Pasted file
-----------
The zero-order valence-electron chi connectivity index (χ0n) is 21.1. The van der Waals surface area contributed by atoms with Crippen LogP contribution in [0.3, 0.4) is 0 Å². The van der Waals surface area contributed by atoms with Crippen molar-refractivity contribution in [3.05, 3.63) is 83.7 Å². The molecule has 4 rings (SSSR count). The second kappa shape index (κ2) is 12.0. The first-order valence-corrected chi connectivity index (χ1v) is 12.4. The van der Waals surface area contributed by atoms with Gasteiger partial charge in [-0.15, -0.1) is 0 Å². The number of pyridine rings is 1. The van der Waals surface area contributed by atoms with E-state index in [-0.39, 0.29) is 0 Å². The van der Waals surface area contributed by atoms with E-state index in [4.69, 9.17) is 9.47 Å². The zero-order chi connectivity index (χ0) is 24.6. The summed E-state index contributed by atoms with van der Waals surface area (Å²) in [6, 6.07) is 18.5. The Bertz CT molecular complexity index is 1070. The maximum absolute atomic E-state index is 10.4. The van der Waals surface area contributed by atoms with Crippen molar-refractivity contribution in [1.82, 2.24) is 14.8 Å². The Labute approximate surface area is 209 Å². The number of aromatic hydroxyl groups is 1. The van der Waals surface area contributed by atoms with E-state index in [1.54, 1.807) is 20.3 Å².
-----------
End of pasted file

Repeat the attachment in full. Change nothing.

The zero-order valence-electron chi connectivity index (χ0n) is 21.1. The van der Waals surface area contributed by atoms with Crippen LogP contribution in [0.3, 0.4) is 0 Å². The van der Waals surface area contributed by atoms with Crippen molar-refractivity contribution in [3.05, 3.63) is 83.7 Å². The molecule has 4 rings (SSSR count). The second kappa shape index (κ2) is 12.0. The first-order valence-corrected chi connectivity index (χ1v) is 12.4. The van der Waals surface area contributed by atoms with Gasteiger partial charge in [-0.15, -0.1) is 0 Å². The number of pyridine rings is 1. The van der Waals surface area contributed by atoms with E-state index in [-0.39, 0.29) is 0 Å². The van der Waals surface area contributed by atoms with E-state index in [4.69, 9.17) is 9.47 Å². The zero-order chi connectivity index (χ0) is 24.6. The summed E-state index contributed by atoms with van der Waals surface area (Å²) in [6, 6.07) is 18.5. The Bertz CT molecular complexity index is 1070. The maximum absolute atomic E-state index is 10.4. The van der Waals surface area contributed by atoms with Crippen molar-refractivity contribution in [1.82, 2.24) is 14.8 Å². The Labute approximate surface area is 209 Å². The number of aromatic hydroxyl groups is 1. The van der Waals surface area contributed by atoms with E-state index in [1.54, 1.807) is 20.3 Å².